Nourish, Philadelphia 

Another rad hoagie spot we hit was Nourish, a vegan cafe in the Fishtown/Northern Liberties area. Nourish had the best flavour combo — they did a mix of vegan soul food, Caribbean dishes, and hoagies, along with fresh-pressed juices, smoothies, and a heap of baking too. We tried the Fried Steak, Egg and Cheese hoagie which had a chickpea scramble, seitan chunk steak that was super tasty, and it maybe had a hash brown in there too. The fried chicken was oyster and enoki mushrooms battered and fried, and they made a pretty decent mac ‘n’ cheese to round it out. The best hoagie we got at Nourish was That Philly Jawn, their take on a classic cheesesteak with fried seitan chunks, onions, and green peppers with melted cheese on a wholemeal roll. I still think about That Philly Jawn on a regular basis… (“Jawn” is a local Philly word that was interchangeable for, well, anything.)

Tattooed Moms, Philadelphia 

My favourite seitan-y, gluten-y dish was the Vegan Sweet & Smokey Wings at Tattooed Moms, a rad graffiti-covered bar on South Street. In this neighbourhood you can find vintage clothing, weed shops, boutiques, record stores, and all types of boho/punk/hipster spots, so it’s a good place to visit. There’s also lots of rad bars and food joints. T-Moms does what heaps of American spots do so well and everything on the menu has a vegan equivalent; all the bar snacks can be vegan. Of course we tried the vegan cheesesteak here but the stand out was the wings — twisted and fried seitan with a thick, sticky BBQ sauce that you will wind up getting everywhere but you won’t care. They also do cheap beers, great cocktails, and have some of the best stickered-up bathrooms we saw in our whole trip!

Triangle Tavern, Philadelphia 

Not far from South Street we found Triangle Tavern, an old school pub that’s basically pitch black except for sports screens and neon lights, which serves up local craft beers alongside the cheap stuff. Their menu also had a vegan equivalent for everything. I grabbed an Italian Meatball hoagie here and it was great — herbed and fried meatballs drowning in marinara on a toasted hoagie roll. Simple but delicious; I could spend all day in this pub and never know what time it is, it’s perfect for wasting an afternoon away drinking beer, eating hoagies, and watching American sports you don’t understand.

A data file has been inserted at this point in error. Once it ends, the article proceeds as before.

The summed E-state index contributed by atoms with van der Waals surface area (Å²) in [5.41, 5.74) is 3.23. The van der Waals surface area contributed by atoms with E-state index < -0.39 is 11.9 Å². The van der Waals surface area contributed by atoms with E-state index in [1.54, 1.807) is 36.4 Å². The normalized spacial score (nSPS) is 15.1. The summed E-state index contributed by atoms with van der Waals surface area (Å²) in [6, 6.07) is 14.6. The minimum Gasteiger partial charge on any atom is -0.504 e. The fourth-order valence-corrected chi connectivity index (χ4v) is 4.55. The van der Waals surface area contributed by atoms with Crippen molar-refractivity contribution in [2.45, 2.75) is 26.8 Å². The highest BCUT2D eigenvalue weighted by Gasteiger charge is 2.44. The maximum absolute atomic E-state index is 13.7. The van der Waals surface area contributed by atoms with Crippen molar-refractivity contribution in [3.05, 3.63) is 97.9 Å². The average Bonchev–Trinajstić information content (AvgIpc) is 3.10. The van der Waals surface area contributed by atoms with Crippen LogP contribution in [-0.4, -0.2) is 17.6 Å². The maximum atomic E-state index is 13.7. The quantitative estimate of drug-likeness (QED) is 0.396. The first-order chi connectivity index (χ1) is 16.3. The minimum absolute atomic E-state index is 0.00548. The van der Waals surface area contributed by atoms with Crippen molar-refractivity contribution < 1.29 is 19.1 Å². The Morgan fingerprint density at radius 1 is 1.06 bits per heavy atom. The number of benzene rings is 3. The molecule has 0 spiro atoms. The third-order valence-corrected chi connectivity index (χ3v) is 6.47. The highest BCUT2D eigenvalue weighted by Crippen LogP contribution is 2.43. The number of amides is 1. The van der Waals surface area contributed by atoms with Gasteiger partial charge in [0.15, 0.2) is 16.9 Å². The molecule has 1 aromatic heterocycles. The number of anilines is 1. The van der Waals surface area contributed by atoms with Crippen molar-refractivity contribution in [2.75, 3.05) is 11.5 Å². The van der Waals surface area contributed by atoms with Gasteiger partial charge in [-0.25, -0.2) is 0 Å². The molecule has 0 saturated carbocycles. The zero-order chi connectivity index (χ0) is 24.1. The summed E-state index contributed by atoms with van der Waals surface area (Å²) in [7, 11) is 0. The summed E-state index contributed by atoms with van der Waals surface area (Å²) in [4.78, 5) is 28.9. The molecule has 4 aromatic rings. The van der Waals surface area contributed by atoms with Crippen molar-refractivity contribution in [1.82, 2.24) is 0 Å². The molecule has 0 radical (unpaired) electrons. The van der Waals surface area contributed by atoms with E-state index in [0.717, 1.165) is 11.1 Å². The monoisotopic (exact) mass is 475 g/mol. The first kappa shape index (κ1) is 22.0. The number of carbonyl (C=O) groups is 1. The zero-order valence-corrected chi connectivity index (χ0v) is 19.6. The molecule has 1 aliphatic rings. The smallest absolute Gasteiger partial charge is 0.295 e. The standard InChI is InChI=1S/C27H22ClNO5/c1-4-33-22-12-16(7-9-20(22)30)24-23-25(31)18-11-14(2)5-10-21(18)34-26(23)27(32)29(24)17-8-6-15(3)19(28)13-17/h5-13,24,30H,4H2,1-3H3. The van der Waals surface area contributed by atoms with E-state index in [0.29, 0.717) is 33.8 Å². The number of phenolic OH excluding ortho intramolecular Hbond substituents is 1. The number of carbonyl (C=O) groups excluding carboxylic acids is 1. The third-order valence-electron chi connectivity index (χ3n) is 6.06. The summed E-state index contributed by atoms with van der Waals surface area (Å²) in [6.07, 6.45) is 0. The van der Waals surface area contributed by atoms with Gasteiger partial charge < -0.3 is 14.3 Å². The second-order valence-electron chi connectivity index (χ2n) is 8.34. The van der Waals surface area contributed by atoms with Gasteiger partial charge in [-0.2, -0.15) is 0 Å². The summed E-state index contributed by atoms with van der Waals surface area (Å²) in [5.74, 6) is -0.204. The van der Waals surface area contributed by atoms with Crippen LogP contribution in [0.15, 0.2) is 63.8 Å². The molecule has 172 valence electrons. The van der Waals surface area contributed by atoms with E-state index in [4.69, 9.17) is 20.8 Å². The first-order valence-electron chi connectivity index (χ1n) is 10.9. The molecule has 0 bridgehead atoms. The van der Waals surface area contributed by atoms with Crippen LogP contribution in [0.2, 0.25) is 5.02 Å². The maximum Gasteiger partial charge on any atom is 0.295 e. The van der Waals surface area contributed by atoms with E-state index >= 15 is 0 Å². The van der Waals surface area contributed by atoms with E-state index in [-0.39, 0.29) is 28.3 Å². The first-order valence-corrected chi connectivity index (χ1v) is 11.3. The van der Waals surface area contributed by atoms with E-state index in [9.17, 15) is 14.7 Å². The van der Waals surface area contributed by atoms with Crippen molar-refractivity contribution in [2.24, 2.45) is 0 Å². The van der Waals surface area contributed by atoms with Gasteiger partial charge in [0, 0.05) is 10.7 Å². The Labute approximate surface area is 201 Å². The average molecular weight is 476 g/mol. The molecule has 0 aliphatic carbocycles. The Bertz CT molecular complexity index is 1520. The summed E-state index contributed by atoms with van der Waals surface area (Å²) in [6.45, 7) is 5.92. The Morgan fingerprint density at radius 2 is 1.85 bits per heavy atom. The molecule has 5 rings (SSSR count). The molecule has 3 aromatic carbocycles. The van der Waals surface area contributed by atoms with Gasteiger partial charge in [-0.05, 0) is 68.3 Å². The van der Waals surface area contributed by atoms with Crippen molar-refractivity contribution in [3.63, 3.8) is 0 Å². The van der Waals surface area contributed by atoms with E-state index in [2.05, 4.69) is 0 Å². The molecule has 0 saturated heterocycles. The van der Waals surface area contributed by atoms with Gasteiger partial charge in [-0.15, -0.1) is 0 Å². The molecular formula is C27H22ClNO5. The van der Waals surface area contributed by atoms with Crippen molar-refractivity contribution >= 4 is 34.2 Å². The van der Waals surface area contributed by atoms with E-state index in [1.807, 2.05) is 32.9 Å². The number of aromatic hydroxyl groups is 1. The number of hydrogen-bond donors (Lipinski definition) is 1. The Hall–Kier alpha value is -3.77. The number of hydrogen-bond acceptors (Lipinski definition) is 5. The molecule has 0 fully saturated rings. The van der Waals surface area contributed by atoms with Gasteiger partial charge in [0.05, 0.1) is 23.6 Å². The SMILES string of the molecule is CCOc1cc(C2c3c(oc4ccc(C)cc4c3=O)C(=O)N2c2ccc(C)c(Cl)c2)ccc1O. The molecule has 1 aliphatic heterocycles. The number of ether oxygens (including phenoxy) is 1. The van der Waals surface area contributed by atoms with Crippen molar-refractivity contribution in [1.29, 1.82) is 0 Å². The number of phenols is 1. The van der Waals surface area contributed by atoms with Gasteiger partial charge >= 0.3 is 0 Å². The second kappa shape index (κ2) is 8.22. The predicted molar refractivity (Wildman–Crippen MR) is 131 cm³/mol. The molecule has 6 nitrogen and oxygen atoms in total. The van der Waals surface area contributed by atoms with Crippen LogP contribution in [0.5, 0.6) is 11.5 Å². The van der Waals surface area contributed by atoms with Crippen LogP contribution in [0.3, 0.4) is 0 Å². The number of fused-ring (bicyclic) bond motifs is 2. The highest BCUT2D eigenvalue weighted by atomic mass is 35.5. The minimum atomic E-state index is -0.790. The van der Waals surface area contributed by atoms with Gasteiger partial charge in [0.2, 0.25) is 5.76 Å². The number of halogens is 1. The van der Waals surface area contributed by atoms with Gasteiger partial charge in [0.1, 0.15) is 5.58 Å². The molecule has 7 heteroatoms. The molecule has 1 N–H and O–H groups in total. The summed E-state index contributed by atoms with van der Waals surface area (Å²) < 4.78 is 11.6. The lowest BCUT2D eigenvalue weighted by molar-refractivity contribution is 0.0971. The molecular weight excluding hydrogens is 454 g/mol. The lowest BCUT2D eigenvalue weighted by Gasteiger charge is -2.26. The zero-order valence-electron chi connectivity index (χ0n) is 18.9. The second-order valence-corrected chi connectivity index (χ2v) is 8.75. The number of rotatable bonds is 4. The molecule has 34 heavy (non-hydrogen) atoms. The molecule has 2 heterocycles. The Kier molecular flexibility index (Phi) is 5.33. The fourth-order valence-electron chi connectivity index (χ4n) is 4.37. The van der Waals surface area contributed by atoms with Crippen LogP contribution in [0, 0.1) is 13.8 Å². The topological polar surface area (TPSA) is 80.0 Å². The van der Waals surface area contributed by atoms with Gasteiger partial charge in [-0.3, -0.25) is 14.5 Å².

Taco trucks, Philadelphia 

One thing I wish we did in Aotearoa was food trucks at shows! Watching bands with a paper plate filled with vegan tacos is top tier entertainment and even the most remote punk venue in the dodgiest, burnt-out Philly neighbourhood had an awesome taco truck outside serving up mushroom and tofu tacos to blue-haired kids until midnight. Corn tortillas, heaps of spice, pink pickled onions, cilantro, and some eye-watering hot sauces made these tacos some of the best we have ever had — plus authentic tacos means no dairy! Don’t even ask the bro for cheese, he is not on that jawn!

Unit Su Veg, Philadelphia 

One of our final meals in Philly was at Unit Su Veg, a vegan Chinese restaurant that serves up all your favourite classics but plant-based. The menu is extensive; any popular Chinese dish you’ve ever wanted to try is here — shumai, soup dumplings, kung pao steam bun, they even had steamed taro on offer. I don’t remember what we got —  eventually all the rich sauces blend into one Chinese super sauce over various cuts of wheat gluten and you lose all sense of self. I took my leftovers home and the sauce spilled in my bag and I was not mad because it was still delicious. This place is in walking distance to the Rocky statue near Philadelphia’s Museum of Art, so it’s a good destination if you wanna smash out some stairs for the ‘gram.